Scientists say Friesians benefit from specific exercise regimens and warmups based on their anaerobic threshold.
Photo by Courtesy Ids Hellinga and Dr. Cathérine Delesalle
Punctures, abscesses, and worse: What to do when your horse's hoof is hurting and who to call for help.
Photo by Kevin Thompson/The Horse
- Condition Friesians With Unique Physical Challenges in Mind
- Fetlock Injuries in Racehorses
- Hoof-Care Triage
- Hooves Helping Joints
- Equine OCD: Harmless Bone Lesion or Permanent Problem?
- Improving Arena Surfaces
- Keeping the Aging Horse Comfortable
- How Newborn Foals' Dental Pulp Can Help Heal Horses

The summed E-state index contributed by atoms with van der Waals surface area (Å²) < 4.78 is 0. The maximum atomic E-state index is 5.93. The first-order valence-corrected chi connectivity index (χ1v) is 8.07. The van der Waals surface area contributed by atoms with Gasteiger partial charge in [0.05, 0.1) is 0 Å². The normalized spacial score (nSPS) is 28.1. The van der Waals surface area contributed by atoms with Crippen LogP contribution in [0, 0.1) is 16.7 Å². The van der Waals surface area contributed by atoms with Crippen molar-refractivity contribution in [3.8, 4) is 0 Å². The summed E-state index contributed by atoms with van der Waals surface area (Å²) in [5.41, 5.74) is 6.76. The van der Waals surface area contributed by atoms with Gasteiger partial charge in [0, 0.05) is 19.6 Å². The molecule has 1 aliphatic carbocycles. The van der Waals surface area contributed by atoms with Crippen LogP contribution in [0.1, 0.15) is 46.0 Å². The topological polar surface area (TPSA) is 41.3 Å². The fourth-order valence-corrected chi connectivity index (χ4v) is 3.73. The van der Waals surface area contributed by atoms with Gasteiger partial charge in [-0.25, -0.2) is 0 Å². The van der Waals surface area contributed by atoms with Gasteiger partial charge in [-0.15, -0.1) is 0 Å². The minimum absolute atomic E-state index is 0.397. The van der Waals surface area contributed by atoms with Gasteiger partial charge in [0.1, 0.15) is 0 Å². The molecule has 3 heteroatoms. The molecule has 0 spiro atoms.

- Keeping Your Equine Athlete at the Top of His Game
- Mending Equine Tendons and Ligaments
Farm Call: Your Questions Answered
Q. I have an off-track Thoroughbred I purchased with a mild suspensory strain. His hock on the affected leg is always warm compared his other hock and knees. Could this mean he's compensating for the suspensory injury?
A DNA test offers Alayne surprise answers to questions about her BLM mustang's ancestry.
- 2016 BEVA Congress Wrap Up
- 2016 AAEP Convention Wrap-Up
- 12 Facts About Diagnosing Distal Leg Lameness in Horses
- Extracorporeal Shock Wave Therapy
- Equine Functional Electronic Stimulation (FES)
- Genetic Conditions by Body System
- Athletes to Trail Warriors: Caring for the Adult Horse
- Top 5 Stretches for Healthy Horses